"Automate your automated workflows with Redstone." ~ Tony R.

Not that kind of Redstone

Not too long ago I wrote a piece of software I decided to call Redstone. Although this was inspired by Minecraft, I do apologize if you're hoping this was actually about workflow automation using Minecraft's Redstone wire. You probably can figure out a way to rig up this to Minecraft, but we'll talk about that some other day. I created this to help curate some automation in between IFTTT and my smart devices.

Smarter Smart Devices

If you've ever been on the internet in 2020, you may have noticed workflow tools are abundant for both the consumer and business markets. With services like IFTTT, and Zapier anybody can automate daily tasks and workflows with little to no coding experience.

When it comes to the consumer market, I realized most smart devices are limited to support with IFTTT or direct integration with Google Home. The biggest flaw with IFTTT is that it can only trigger one action. If you're trying to use something like Wyze Sense to build a basic alarm system, you're very limited in action without coding experience. Alarm systems need logic so they don't trip when you don't want them to.

Simple JSON Instructions

My short term goal was to build something I could change on the fly. I chose JSON to store the logic because it's easy to change and adapt to. For example, the data below represents a simple alarm system workflow. Although it's complete, it gives an idea of how easy it is to configure Redstone to work with IFTTT:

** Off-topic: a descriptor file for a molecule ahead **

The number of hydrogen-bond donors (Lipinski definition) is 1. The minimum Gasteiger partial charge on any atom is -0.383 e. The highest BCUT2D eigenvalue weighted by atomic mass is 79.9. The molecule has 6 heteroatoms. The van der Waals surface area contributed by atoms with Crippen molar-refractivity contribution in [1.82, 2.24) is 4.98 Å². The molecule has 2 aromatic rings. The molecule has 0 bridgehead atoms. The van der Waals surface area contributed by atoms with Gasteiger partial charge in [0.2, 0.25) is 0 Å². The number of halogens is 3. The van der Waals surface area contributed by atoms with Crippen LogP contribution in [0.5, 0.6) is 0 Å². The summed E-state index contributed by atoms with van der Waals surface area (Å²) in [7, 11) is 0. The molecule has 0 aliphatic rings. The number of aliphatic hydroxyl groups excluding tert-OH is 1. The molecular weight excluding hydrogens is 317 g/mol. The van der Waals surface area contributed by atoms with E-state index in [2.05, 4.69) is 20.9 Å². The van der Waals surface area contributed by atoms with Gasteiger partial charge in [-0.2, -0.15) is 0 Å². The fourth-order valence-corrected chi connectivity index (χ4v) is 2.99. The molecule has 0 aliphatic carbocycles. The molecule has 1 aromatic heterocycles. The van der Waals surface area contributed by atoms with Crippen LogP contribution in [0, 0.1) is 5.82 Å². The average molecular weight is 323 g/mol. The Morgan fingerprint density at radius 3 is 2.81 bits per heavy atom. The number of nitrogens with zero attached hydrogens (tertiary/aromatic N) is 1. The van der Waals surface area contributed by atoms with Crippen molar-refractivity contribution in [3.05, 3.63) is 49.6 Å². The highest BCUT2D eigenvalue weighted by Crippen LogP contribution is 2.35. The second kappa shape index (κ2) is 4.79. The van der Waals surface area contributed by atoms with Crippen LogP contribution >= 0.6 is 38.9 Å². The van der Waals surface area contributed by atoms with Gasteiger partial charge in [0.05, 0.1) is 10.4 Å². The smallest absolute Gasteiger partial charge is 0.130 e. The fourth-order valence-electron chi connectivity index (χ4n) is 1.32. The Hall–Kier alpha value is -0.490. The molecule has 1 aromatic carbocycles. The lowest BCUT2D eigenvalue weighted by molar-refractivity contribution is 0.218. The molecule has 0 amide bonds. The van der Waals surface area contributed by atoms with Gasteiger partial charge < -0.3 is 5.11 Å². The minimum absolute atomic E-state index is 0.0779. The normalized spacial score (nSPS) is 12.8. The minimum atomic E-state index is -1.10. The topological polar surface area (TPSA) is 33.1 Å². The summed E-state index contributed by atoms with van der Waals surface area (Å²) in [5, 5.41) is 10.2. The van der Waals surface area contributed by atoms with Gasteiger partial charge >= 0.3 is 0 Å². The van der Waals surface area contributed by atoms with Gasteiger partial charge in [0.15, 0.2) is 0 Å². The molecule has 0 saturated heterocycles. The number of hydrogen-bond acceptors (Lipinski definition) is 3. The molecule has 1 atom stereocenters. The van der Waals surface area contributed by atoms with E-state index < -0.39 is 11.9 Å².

{
   "armed":{
      "title":"Arm System (Away)",
      "activate":{
         "delay":30000,
         "ifttt":"alarm_siren_off"
      },
      "deactivate":"siren_off",
      "opened":{
         "ifttt":[
            "alarm_triggered",
            "alarm_siren_on"
         ]
      },
      "closed":{
         "kill_timers":[
            "opened"
         ]
      },
      "motion":{
         "ifttt":[
            "alarm_triggered",
            "alarm_siren_on"
         ]
      }
   },
   "disarmed":{
      "title":"Disarm System",
      "description":"The system is disarmed, and all events are ignored.",
      "activate":"siren_off"
   }
}

One thing I realized in programming, is that JSON seems to be a format everyone seems to understand. The configuration that powers Redstone is a simple JSON file that stores the data that Redstone reads when it loads your automated workflows.

Running Redstone

Redstone is currently programmed to run a simple HTTP server that listens for instructions to trigger workflow actions. Initially, the system is designed to only allow one workflow to be activated at a time. Workflows can have multiple triggers, and trigger multiple actions at the same time. You can read more over at GitHub.

You will need to be able to run Redstone on a public server to be able to properly receive events triggers. You can usually find cheap hosting on DigitalOcean, AWS, Rackspace, and OVH. I am open to questions for anyone that needs help setting a server up. It's easier than it sounds.

Automated Workflows For Your Automated Workflows

At the end of the day, Redstone provides a pretty basic way to add an extra layer of logic on top of your already existing automate workflows on IFTTT. It's nothing revolutionary, but it solved a problem for me and maybe it can do the same for you. Automate your automated workflows with Redstone.

This project is open-source, and I open anyone to make contributions. If you find any bugs, feel free to report them!

You can find the project at: https://github.com/TonyRice/redstone